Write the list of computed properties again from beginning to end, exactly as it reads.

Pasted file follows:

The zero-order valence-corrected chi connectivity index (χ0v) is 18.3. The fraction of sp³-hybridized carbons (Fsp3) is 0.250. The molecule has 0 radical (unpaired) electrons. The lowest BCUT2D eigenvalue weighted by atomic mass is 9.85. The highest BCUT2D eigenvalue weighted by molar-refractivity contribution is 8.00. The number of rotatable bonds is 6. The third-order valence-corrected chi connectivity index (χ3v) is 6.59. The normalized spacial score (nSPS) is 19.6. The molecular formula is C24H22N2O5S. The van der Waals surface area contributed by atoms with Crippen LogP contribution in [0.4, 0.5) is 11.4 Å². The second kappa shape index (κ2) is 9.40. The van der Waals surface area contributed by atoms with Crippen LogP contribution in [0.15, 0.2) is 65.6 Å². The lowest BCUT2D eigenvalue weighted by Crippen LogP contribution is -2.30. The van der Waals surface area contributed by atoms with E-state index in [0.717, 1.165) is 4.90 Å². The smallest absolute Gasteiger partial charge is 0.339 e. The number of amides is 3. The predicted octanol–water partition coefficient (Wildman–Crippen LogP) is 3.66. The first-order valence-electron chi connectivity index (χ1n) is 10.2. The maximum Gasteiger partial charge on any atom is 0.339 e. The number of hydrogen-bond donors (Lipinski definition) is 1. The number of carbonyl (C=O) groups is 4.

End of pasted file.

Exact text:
The zero-order valence-corrected chi connectivity index (χ0v) is 18.3. The fraction of sp³-hybridized carbons (Fsp3) is 0.250. The molecule has 0 radical (unpaired) electrons. The lowest BCUT2D eigenvalue weighted by atomic mass is 9.85. The highest BCUT2D eigenvalue weighted by molar-refractivity contribution is 8.00. The number of rotatable bonds is 6. The third-order valence-corrected chi connectivity index (χ3v) is 6.59. The normalized spacial score (nSPS) is 19.6. The molecular formula is C24H22N2O5S. The van der Waals surface area contributed by atoms with Crippen LogP contribution in [0.4, 0.5) is 11.4 Å². The second kappa shape index (κ2) is 9.40. The van der Waals surface area contributed by atoms with Crippen LogP contribution in [0.15, 0.2) is 65.6 Å². The lowest BCUT2D eigenvalue weighted by Crippen LogP contribution is -2.30. The van der Waals surface area contributed by atoms with E-state index in [0.717, 1.165) is 4.90 Å². The smallest absolute Gasteiger partial charge is 0.339 e. The number of amides is 3. The predicted octanol–water partition coefficient (Wildman–Crippen LogP) is 3.66. The first-order valence-electron chi connectivity index (χ1n) is 10.2. The maximum Gasteiger partial charge on any atom is 0.339 e. The number of hydrogen-bond donors (Lipinski definition) is 1. The number of carbonyl (C=O) groups is 4.